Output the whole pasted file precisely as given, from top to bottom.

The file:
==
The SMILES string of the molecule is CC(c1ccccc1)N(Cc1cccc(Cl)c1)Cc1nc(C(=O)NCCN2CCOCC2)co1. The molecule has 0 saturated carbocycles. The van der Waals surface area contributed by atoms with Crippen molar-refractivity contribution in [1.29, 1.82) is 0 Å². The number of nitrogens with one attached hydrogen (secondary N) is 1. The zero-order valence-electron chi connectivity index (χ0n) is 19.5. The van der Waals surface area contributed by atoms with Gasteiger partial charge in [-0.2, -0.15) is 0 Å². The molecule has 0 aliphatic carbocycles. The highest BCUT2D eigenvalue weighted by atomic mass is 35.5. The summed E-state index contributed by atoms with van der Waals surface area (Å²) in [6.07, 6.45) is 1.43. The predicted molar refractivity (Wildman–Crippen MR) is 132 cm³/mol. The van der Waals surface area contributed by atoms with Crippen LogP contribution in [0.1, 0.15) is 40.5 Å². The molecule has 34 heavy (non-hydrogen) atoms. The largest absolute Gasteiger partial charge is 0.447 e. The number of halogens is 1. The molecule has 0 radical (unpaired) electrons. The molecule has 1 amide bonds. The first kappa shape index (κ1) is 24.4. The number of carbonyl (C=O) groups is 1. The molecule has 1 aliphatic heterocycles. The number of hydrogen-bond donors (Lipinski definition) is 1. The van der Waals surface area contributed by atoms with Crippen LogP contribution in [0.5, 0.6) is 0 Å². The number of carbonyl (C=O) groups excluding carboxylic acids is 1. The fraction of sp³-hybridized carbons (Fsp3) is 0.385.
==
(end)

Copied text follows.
The SMILES string of the molecule is CC(c1ccccc1)N(Cc1cccc(Cl)c1)Cc1nc(C(=O)NCCN2CCOCC2)co1. The molecule has 0 saturated carbocycles. The van der Waals surface area contributed by atoms with Crippen molar-refractivity contribution in [1.29, 1.82) is 0 Å². The number of nitrogens with one attached hydrogen (secondary N) is 1. The zero-order valence-electron chi connectivity index (χ0n) is 19.5. The van der Waals surface area contributed by atoms with Gasteiger partial charge in [-0.2, -0.15) is 0 Å². The molecule has 0 aliphatic carbocycles. The highest BCUT2D eigenvalue weighted by atomic mass is 35.5. The summed E-state index contributed by atoms with van der Waals surface area (Å²) in [6.07, 6.45) is 1.43. The predicted molar refractivity (Wildman–Crippen MR) is 132 cm³/mol. The van der Waals surface area contributed by atoms with Crippen LogP contribution in [0.1, 0.15) is 40.5 Å². The molecule has 34 heavy (non-hydrogen) atoms. The largest absolute Gasteiger partial charge is 0.447 e. The number of halogens is 1. The molecule has 0 radical (unpaired) electrons. The molecule has 1 amide bonds. The first kappa shape index (κ1) is 24.4. The number of carbonyl (C=O) groups is 1. The molecule has 1 aliphatic heterocycles. The number of hydrogen-bond donors (Lipinski definition) is 1. The van der Waals surface area contributed by atoms with Crippen LogP contribution in [0.5, 0.6) is 0 Å². The number of carbonyl (C=O) groups excluding carboxylic acids is 1. The fraction of sp³-hybridized carbons (Fsp3) is 0.385.